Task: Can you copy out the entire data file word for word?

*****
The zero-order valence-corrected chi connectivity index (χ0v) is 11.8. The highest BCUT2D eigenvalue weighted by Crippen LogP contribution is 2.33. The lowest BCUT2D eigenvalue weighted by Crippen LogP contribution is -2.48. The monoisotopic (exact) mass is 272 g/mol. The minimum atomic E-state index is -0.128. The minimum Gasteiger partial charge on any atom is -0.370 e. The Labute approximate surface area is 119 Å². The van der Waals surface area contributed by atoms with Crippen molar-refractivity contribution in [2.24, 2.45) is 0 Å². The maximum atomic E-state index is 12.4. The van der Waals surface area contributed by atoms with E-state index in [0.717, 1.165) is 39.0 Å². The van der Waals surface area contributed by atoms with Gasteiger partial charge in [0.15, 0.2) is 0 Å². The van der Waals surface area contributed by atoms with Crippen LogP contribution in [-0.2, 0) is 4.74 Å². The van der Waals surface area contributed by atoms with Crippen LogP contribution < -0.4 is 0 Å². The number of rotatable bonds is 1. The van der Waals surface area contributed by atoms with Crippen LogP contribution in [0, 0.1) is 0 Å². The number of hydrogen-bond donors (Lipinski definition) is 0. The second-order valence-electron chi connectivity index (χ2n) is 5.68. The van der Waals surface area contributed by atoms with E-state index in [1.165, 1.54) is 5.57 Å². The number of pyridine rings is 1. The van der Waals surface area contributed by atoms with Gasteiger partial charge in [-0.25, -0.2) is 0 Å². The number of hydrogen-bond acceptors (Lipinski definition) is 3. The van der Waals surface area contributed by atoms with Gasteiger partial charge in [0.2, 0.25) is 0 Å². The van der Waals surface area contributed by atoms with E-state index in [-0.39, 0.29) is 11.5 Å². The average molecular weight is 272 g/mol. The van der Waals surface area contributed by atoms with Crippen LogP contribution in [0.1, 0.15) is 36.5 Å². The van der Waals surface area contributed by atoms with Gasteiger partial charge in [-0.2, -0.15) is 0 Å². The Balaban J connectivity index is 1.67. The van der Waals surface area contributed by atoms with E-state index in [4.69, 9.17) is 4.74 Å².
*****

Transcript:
The zero-order valence-corrected chi connectivity index (χ0v) is 11.8. The highest BCUT2D eigenvalue weighted by Crippen LogP contribution is 2.33. The lowest BCUT2D eigenvalue weighted by Crippen LogP contribution is -2.48. The monoisotopic (exact) mass is 272 g/mol. The minimum atomic E-state index is -0.128. The minimum Gasteiger partial charge on any atom is -0.370 e. The Labute approximate surface area is 119 Å². The van der Waals surface area contributed by atoms with Crippen molar-refractivity contribution in [2.24, 2.45) is 0 Å². The maximum atomic E-state index is 12.4. The van der Waals surface area contributed by atoms with E-state index in [0.717, 1.165) is 39.0 Å². The van der Waals surface area contributed by atoms with Gasteiger partial charge in [0.15, 0.2) is 0 Å². The van der Waals surface area contributed by atoms with Crippen LogP contribution in [-0.2, 0) is 4.74 Å². The van der Waals surface area contributed by atoms with Crippen LogP contribution < -0.4 is 0 Å². The number of rotatable bonds is 1. The van der Waals surface area contributed by atoms with Crippen LogP contribution in [0, 0.1) is 0 Å². The number of hydrogen-bond donors (Lipinski definition) is 0. The second-order valence-electron chi connectivity index (χ2n) is 5.68. The van der Waals surface area contributed by atoms with E-state index in [1.165, 1.54) is 5.57 Å². The number of pyridine rings is 1. The van der Waals surface area contributed by atoms with Gasteiger partial charge in [-0.25, -0.2) is 0 Å². The number of hydrogen-bond acceptors (Lipinski definition) is 3. The van der Waals surface area contributed by atoms with Gasteiger partial charge in [0.2, 0.25) is 0 Å². The van der Waals surface area contributed by atoms with E-state index in [-0.39, 0.29) is 11.5 Å². The average molecular weight is 272 g/mol. The van der Waals surface area contributed by atoms with Crippen LogP contribution in [0.1, 0.15) is 36.5 Å². The van der Waals surface area contributed by atoms with Gasteiger partial charge in [-0.2, -0.15) is 0 Å². The Balaban J connectivity index is 1.67. The van der Waals surface area contributed by atoms with E-state index in [4.69, 9.17) is 4.74 Å².